With a population of more than 830,000 people, Montgomery County is the third-largest county in Pennsylvania, and has a population greater than four US states. Because of that, one of the areas Zellers focused on was establishing best practices and finding national trends.
“It’s important, I think, for us to measure up to those [practices] and exceed and aim to be the benchmark nationally,” Zellers said.
Homes For All identified several national trends: The housing crisis is worsening, housing is a social determinant of health, and for some, the term “affordable housing” carries a stigma.
From a data standpoint, the report points out several key facts that demonstrate the need for affordable housing in the county.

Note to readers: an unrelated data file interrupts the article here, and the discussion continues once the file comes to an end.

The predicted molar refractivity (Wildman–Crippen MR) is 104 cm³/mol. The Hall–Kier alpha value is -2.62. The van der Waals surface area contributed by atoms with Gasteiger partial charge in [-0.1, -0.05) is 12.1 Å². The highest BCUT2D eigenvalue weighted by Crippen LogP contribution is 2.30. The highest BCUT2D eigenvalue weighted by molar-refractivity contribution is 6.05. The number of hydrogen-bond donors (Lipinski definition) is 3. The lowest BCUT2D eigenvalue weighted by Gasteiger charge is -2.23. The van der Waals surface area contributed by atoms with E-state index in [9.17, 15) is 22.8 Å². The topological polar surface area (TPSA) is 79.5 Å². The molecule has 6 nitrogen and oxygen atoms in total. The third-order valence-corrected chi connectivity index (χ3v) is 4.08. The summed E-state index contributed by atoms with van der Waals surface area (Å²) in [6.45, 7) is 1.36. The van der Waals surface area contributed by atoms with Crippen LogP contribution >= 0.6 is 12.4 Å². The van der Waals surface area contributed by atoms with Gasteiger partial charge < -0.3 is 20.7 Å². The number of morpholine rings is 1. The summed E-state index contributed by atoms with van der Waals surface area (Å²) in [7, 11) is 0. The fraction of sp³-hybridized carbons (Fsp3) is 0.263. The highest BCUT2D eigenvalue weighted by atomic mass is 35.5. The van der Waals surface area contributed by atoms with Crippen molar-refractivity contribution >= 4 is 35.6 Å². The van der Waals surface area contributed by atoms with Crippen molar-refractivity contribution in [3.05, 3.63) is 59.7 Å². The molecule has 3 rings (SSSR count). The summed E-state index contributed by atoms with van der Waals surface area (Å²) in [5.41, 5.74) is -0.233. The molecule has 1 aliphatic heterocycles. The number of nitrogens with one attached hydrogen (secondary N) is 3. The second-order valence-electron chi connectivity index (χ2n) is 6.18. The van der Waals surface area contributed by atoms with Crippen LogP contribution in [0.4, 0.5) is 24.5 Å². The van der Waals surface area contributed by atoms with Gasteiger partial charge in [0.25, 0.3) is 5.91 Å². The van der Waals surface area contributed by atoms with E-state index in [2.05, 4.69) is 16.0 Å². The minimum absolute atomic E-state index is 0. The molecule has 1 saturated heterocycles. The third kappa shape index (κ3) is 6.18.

“Between 2012 and 2017, the inflation rate was 4.3%. In comparison, the county’s median housing sales price increased by 11.8%, and the median gross rent climbed 10.6% in the same period,” according to the Homes For All report.
Kayleigh Silver is the manager of the Your Way Home program with the Montgomery County Office of Housing and Community Development. She says there are several troubling findings within the report.
“What really stood out to me … was the data showing that more than about half of renters in Montgomery County are paying more than 30% of their monthly income towards their rent,” Silver said.
The federal government considers housing affordable if a resident doesn’t have to spend more than 30% of their income on it.
“People are one financial crisis, or one paycheck, away from having to choose [whether] to pay for food or basic necessities or their housing … This is becoming a bigger burden and an increasing problem for people, especially at the lower income bracket in our county,” Silver said.
Through her own work in homeless services, she says that these obstacles disproportionately burden people of color, but particularly Black mothers and their children.